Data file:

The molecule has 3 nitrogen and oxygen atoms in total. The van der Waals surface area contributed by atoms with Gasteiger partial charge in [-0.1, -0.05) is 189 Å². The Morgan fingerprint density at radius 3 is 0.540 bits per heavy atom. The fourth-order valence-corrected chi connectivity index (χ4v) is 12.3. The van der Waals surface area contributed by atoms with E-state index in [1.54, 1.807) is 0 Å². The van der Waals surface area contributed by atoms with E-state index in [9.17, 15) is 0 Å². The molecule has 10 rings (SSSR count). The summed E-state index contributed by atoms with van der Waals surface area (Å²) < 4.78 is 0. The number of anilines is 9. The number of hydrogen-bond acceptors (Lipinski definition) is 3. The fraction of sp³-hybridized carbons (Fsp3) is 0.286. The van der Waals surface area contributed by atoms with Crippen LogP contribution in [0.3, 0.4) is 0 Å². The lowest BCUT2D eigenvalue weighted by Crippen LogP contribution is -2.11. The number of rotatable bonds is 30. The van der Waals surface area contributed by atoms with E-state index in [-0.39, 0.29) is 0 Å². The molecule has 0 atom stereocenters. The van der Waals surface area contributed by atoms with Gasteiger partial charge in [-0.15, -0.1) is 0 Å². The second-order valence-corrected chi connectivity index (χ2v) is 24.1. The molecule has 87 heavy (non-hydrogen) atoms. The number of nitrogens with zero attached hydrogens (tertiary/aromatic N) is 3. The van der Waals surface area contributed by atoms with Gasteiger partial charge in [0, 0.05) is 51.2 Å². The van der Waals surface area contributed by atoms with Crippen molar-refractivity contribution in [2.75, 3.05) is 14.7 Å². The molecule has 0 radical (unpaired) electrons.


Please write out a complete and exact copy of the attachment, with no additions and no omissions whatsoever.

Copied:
The molecule has 3 nitrogen and oxygen atoms in total. The van der Waals surface area contributed by atoms with Gasteiger partial charge in [-0.1, -0.05) is 189 Å². The Morgan fingerprint density at radius 3 is 0.540 bits per heavy atom. The fourth-order valence-corrected chi connectivity index (χ4v) is 12.3. The van der Waals surface area contributed by atoms with E-state index in [1.54, 1.807) is 0 Å². The van der Waals surface area contributed by atoms with E-state index in [9.17, 15) is 0 Å². The molecule has 10 rings (SSSR count). The summed E-state index contributed by atoms with van der Waals surface area (Å²) < 4.78 is 0. The number of anilines is 9. The number of hydrogen-bond acceptors (Lipinski definition) is 3. The fraction of sp³-hybridized carbons (Fsp3) is 0.286. The van der Waals surface area contributed by atoms with Crippen LogP contribution in [0.3, 0.4) is 0 Å². The lowest BCUT2D eigenvalue weighted by Crippen LogP contribution is -2.11. The number of rotatable bonds is 30. The van der Waals surface area contributed by atoms with E-state index in [-0.39, 0.29) is 0 Å². The molecule has 0 atom stereocenters. The van der Waals surface area contributed by atoms with Gasteiger partial charge in [-0.15, -0.1) is 0 Å². The second-order valence-corrected chi connectivity index (χ2v) is 24.1. The molecule has 87 heavy (non-hydrogen) atoms. The number of nitrogens with zero attached hydrogens (tertiary/aromatic N) is 3. The van der Waals surface area contributed by atoms with Gasteiger partial charge in [0, 0.05) is 51.2 Å². The van der Waals surface area contributed by atoms with Crippen molar-refractivity contribution in [2.75, 3.05) is 14.7 Å². The molecule has 0 radical (unpaired) electrons.